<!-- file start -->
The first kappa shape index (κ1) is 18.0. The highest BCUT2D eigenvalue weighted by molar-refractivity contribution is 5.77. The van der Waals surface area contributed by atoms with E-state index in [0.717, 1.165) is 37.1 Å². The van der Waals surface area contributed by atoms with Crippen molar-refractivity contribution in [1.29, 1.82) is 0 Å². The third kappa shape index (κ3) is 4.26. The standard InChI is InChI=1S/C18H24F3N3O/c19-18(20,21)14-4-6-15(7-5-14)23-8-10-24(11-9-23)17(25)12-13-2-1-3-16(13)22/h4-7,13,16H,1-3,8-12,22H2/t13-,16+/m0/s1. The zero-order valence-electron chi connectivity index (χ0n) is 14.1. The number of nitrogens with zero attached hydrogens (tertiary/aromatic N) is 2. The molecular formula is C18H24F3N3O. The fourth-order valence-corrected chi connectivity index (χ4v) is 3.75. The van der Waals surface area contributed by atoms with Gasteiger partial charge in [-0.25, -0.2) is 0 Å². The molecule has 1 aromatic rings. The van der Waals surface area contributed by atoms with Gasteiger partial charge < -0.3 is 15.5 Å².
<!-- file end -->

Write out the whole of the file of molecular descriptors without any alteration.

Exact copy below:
The first kappa shape index (κ1) is 18.0. The highest BCUT2D eigenvalue weighted by molar-refractivity contribution is 5.77. The van der Waals surface area contributed by atoms with E-state index in [0.717, 1.165) is 37.1 Å². The van der Waals surface area contributed by atoms with Crippen molar-refractivity contribution in [1.29, 1.82) is 0 Å². The third kappa shape index (κ3) is 4.26. The standard InChI is InChI=1S/C18H24F3N3O/c19-18(20,21)14-4-6-15(7-5-14)23-8-10-24(11-9-23)17(25)12-13-2-1-3-16(13)22/h4-7,13,16H,1-3,8-12,22H2/t13-,16+/m0/s1. The zero-order valence-electron chi connectivity index (χ0n) is 14.1. The number of nitrogens with zero attached hydrogens (tertiary/aromatic N) is 2. The molecular formula is C18H24F3N3O. The fourth-order valence-corrected chi connectivity index (χ4v) is 3.75. The van der Waals surface area contributed by atoms with Gasteiger partial charge in [-0.25, -0.2) is 0 Å². The molecule has 1 aromatic rings. The van der Waals surface area contributed by atoms with Gasteiger partial charge < -0.3 is 15.5 Å².